Having moved into our house 28 years ago this month, I realise we have come a long way from a “shell on a paddock” to a comfortable home on a lovingly landscaped block.
As I sit at the laptop I glance out at the front garden. From my vantage point I look through the lovely timber full-length bay window. I can see two of the three weeping japanese maples, Inaba shidare, a greenstead magnificent, a couple of pruned english box shrubs, and another whose name I am unsure of. You’d think I would have kept records of everything I planted, and I probably did, somewhere in the archives, in a safe place. Ask my husband about me keeping things in “safe places” and he is likely to mutter something about a black hole in which items notoriously disappear.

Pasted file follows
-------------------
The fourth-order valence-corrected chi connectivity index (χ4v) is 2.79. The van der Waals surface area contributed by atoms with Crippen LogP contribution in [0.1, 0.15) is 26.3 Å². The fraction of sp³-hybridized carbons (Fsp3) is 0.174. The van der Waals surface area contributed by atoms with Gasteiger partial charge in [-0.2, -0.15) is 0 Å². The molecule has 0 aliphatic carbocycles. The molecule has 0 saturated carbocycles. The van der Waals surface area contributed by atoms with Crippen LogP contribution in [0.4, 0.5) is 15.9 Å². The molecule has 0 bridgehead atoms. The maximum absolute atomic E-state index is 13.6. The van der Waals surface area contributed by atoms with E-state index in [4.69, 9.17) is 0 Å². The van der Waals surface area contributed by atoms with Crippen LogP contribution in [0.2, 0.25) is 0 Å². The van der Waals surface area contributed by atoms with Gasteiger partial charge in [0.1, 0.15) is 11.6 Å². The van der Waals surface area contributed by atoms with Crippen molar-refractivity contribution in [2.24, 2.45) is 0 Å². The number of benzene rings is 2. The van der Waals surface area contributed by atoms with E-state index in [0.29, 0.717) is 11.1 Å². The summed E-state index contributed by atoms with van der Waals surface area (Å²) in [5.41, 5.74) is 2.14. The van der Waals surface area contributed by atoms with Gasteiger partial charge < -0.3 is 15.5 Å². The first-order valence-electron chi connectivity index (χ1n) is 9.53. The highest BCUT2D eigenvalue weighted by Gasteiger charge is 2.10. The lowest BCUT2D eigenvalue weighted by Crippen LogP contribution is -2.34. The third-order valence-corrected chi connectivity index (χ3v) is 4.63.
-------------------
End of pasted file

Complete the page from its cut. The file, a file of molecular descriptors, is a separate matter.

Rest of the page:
Last but not least, as I look out the lounge room window, on the right is a slow-growing conifer we planted way back in 1987, as part of a group of plants which looked so tiny in amongst the mulch, but provided a nice view for us from the master bedroom.
Fortunately on that occasion we had the foresight to plant it well back from the footpath, to allow room for growth, which could be a subject for a lengthy post, as we have learnt from other less successful planting experiences.